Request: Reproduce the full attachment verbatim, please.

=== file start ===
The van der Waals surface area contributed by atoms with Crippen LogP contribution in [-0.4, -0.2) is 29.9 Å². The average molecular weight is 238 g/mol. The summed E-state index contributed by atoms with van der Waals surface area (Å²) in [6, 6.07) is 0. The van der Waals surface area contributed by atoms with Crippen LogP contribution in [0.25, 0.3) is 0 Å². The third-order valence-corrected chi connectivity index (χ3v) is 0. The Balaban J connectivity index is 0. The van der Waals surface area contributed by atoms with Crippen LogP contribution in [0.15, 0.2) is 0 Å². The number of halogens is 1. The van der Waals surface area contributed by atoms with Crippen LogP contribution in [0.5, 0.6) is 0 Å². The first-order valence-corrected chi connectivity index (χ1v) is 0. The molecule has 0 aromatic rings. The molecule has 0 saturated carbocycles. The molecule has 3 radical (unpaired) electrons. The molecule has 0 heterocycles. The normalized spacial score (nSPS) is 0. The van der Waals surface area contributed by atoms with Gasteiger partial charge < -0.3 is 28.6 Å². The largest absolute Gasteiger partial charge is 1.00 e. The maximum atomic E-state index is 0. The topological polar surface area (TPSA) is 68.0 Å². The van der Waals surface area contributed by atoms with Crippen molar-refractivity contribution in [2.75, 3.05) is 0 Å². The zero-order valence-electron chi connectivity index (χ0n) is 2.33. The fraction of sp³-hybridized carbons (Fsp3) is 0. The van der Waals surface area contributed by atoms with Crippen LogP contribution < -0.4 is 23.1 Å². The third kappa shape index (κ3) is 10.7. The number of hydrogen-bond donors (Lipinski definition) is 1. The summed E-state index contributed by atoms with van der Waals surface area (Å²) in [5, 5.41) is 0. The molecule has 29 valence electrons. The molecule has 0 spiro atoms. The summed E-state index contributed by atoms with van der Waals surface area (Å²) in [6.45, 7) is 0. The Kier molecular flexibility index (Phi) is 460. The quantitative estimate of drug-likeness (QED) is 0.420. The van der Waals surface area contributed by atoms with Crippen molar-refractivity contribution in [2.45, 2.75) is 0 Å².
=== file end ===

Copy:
The van der Waals surface area contributed by atoms with Crippen LogP contribution in [-0.4, -0.2) is 29.9 Å². The average molecular weight is 238 g/mol. The summed E-state index contributed by atoms with van der Waals surface area (Å²) in [6, 6.07) is 0. The van der Waals surface area contributed by atoms with Crippen LogP contribution in [0.25, 0.3) is 0 Å². The third-order valence-corrected chi connectivity index (χ3v) is 0. The Balaban J connectivity index is 0. The van der Waals surface area contributed by atoms with Crippen LogP contribution in [0.15, 0.2) is 0 Å². The number of halogens is 1. The van der Waals surface area contributed by atoms with Crippen LogP contribution in [0.5, 0.6) is 0 Å². The first-order valence-corrected chi connectivity index (χ1v) is 0. The molecule has 0 aromatic rings. The molecule has 0 saturated carbocycles. The molecule has 3 radical (unpaired) electrons. The molecule has 0 heterocycles. The normalized spacial score (nSPS) is 0. The van der Waals surface area contributed by atoms with Gasteiger partial charge < -0.3 is 28.6 Å². The largest absolute Gasteiger partial charge is 1.00 e. The maximum atomic E-state index is 0. The topological polar surface area (TPSA) is 68.0 Å². The van der Waals surface area contributed by atoms with Crippen molar-refractivity contribution in [2.75, 3.05) is 0 Å². The zero-order valence-electron chi connectivity index (χ0n) is 2.33. The fraction of sp³-hybridized carbons (Fsp3) is 0. The van der Waals surface area contributed by atoms with Crippen LogP contribution < -0.4 is 23.1 Å². The third kappa shape index (κ3) is 10.7. The number of hydrogen-bond donors (Lipinski definition) is 1. The summed E-state index contributed by atoms with van der Waals surface area (Å²) in [5, 5.41) is 0. The molecule has 29 valence electrons. The molecule has 0 spiro atoms. The summed E-state index contributed by atoms with van der Waals surface area (Å²) in [6.45, 7) is 0. The Kier molecular flexibility index (Phi) is 460. The quantitative estimate of drug-likeness (QED) is 0.420. The van der Waals surface area contributed by atoms with Crippen molar-refractivity contribution in [2.45, 2.75) is 0 Å².